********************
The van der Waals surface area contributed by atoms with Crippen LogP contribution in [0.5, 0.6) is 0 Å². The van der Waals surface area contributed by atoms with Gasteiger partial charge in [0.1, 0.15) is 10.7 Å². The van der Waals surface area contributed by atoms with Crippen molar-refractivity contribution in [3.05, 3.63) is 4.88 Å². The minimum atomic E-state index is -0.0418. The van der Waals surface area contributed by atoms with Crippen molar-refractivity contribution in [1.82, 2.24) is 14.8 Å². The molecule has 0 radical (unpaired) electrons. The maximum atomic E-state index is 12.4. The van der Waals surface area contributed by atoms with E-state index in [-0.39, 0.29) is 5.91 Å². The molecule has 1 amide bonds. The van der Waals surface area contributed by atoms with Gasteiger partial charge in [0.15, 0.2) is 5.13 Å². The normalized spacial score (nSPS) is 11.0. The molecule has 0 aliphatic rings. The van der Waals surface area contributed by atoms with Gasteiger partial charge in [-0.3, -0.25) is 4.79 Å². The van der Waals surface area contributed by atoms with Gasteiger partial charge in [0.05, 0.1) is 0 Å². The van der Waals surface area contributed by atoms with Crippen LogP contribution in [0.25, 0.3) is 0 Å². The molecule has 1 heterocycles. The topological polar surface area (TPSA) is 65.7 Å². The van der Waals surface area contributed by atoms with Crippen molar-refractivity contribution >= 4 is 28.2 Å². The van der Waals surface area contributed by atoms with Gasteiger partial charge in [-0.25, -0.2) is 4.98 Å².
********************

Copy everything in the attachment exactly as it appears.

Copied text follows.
The van der Waals surface area contributed by atoms with Crippen LogP contribution in [0.5, 0.6) is 0 Å². The van der Waals surface area contributed by atoms with Gasteiger partial charge in [0.1, 0.15) is 10.7 Å². The van der Waals surface area contributed by atoms with Crippen molar-refractivity contribution in [3.05, 3.63) is 4.88 Å². The minimum atomic E-state index is -0.0418. The van der Waals surface area contributed by atoms with Crippen molar-refractivity contribution in [1.82, 2.24) is 14.8 Å². The molecule has 0 radical (unpaired) electrons. The maximum atomic E-state index is 12.4. The van der Waals surface area contributed by atoms with E-state index in [-0.39, 0.29) is 5.91 Å². The molecule has 1 amide bonds. The van der Waals surface area contributed by atoms with Gasteiger partial charge in [0.15, 0.2) is 5.13 Å². The normalized spacial score (nSPS) is 11.0. The molecule has 0 aliphatic rings. The van der Waals surface area contributed by atoms with Gasteiger partial charge in [-0.3, -0.25) is 4.79 Å². The van der Waals surface area contributed by atoms with Gasteiger partial charge in [0.05, 0.1) is 0 Å². The van der Waals surface area contributed by atoms with Crippen LogP contribution in [0.25, 0.3) is 0 Å². The molecule has 1 heterocycles. The topological polar surface area (TPSA) is 65.7 Å². The van der Waals surface area contributed by atoms with Crippen molar-refractivity contribution >= 4 is 28.2 Å². The van der Waals surface area contributed by atoms with Gasteiger partial charge in [-0.25, -0.2) is 4.98 Å².